By SERIN HWANG
some songs make me think of you.
earworms till through my brain matter,
electric guitar leaving earthen grooves in my body.
i retrace lines like i would retrace my steps in an old forest,
stretches of crumbling fern pointing me
to the same verses
again and again.
i press replay
and the song starts over,
a cooling body
infinitely replaying its entire life;
and i’m lost in the forest again,
and my pulse is a tangle of piano wire,
and i wish,
that i could compose
myself like you compose
waking up from the noise is like rot in reverse:
first, the decay of the last note.
second, the dead leaf
crackle of corroded speaker wires,
static buzzing like flies running the scales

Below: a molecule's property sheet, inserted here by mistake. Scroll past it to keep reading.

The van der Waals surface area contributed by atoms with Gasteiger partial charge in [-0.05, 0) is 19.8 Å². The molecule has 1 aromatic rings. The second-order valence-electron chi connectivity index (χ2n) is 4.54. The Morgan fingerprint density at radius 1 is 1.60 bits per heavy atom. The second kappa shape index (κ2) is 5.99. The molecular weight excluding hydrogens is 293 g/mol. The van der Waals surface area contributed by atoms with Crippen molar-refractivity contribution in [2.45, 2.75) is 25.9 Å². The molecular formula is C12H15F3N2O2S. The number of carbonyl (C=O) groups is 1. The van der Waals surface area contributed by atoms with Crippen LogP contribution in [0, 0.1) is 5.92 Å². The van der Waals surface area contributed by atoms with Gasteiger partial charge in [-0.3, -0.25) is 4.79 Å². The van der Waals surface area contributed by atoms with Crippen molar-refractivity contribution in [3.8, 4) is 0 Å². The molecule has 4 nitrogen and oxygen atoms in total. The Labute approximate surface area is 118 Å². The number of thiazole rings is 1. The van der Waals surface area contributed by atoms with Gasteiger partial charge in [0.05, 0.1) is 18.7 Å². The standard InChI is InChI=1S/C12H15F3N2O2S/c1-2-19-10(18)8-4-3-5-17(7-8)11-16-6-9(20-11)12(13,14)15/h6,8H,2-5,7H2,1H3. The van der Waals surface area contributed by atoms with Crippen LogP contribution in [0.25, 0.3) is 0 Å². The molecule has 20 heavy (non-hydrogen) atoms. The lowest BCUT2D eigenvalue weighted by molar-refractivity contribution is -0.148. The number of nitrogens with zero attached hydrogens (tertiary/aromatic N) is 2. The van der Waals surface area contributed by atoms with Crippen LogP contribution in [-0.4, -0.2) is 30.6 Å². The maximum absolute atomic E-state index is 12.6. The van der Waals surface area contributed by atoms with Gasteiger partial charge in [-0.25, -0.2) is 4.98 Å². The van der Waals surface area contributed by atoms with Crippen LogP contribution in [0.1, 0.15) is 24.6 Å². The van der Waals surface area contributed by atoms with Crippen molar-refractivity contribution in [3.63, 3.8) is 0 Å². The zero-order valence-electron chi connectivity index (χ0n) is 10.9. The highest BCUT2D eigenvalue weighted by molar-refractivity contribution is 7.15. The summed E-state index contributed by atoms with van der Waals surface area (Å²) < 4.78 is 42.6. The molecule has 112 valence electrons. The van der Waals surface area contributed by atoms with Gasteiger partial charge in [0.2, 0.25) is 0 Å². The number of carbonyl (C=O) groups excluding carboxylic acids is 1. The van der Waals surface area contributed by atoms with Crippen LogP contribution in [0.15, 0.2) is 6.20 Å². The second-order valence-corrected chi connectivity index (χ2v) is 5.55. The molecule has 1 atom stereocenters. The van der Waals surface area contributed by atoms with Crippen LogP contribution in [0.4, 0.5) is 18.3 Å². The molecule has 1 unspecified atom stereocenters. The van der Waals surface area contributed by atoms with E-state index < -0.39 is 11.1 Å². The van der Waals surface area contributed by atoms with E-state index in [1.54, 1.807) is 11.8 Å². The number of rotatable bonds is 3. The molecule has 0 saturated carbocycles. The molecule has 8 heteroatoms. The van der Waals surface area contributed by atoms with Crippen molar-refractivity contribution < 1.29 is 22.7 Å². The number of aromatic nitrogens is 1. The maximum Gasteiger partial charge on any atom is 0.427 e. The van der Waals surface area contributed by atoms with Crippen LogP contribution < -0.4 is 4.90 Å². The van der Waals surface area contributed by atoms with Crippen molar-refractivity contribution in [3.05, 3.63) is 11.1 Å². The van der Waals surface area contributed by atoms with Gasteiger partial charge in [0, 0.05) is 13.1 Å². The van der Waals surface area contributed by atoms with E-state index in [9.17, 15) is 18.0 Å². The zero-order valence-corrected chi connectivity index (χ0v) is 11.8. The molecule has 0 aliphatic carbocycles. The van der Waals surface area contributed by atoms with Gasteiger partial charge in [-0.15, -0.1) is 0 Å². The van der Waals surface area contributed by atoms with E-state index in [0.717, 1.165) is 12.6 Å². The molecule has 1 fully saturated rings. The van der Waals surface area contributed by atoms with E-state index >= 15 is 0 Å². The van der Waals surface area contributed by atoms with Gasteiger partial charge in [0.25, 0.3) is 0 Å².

of a fish’s corpse.
third, my emerging hum,
faltering like a rust-broken record
trying to grasp the last threads of
the first verse,
the slow heartbeat of the bass.
the human heart blooms
with flowers that thrive for the duration of a sustained note,
is not very long in the grand scheme of things.
amidst greenhouse gasses thrumming at an imperceptible octave,
we’re surrounded by dissonant noise
and infinitesimally short moments,
and yet I’m still here trying to compose myself
as you decompose me.